Fluticasone tackles infection of airway

COPD and asthma drug fluticasone reduces disease exacerbations because it tackles airway infection, as well as inflammation, a study suggests.

Fluticasone is known to reduce inflammation in the lungs as well as the exacerbations that COPD patients frequently suffer. Researchers from the University of the Balearic Islands looked at whether it might also reduce the rate of infection with bacteria such as Streptococcus pneumoniae and Haemophilus influenzae. Such infections are often found in patients experiencing exacerbations.

Part of the cell surface of these bacteria binds to the platelet-activating factor receptor (PAFR) on the cells lining the airways and studies have shown that steroids, such as fluticasone, reduce expression of PAFR.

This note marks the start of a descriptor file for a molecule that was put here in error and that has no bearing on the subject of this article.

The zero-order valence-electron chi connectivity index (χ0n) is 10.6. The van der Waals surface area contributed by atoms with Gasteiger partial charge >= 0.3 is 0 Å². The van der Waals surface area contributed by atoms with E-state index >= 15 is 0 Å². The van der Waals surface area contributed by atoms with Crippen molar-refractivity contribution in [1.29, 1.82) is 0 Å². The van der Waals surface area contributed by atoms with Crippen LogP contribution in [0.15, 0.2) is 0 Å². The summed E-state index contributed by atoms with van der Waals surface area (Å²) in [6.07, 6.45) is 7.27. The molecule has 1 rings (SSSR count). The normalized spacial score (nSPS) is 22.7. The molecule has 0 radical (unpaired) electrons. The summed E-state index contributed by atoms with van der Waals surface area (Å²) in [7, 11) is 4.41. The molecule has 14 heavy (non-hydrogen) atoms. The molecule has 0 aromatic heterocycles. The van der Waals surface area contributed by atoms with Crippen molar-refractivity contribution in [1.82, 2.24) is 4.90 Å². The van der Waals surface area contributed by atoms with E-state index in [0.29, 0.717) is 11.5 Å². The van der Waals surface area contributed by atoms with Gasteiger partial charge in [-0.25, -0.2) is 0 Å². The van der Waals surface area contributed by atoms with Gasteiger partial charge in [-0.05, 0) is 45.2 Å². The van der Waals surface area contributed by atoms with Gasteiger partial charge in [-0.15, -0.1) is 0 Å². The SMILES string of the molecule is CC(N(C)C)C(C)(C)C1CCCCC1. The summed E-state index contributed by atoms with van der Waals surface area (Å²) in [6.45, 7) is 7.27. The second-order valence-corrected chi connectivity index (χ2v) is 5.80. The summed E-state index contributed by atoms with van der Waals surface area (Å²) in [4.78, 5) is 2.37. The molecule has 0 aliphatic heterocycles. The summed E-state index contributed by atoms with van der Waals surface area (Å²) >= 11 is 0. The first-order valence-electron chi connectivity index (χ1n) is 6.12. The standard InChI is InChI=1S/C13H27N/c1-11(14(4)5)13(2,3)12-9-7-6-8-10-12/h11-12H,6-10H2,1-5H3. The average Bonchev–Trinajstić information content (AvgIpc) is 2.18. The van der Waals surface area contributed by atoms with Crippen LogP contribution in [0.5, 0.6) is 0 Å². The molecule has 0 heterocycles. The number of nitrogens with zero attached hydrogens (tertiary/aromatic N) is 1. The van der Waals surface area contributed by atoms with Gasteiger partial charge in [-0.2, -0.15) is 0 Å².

The researchers first demonstrated that fluticasone reduced PAFR expression in human airway epithelial cells. They then studied airway infections in mice and showed that fluticasone reduced invasion of the airway epithelial cells by S pneumoniae and H influenzae.

Further experiments showed that it was the drug's action on PAFR that causes this effect.

'These novel molecular effects can explain the reduction in the frequency of exacerbations observed in patients treated with fluticasone propionate,' the authors said.


Eur Respir J 2008; 32: 1,283-88

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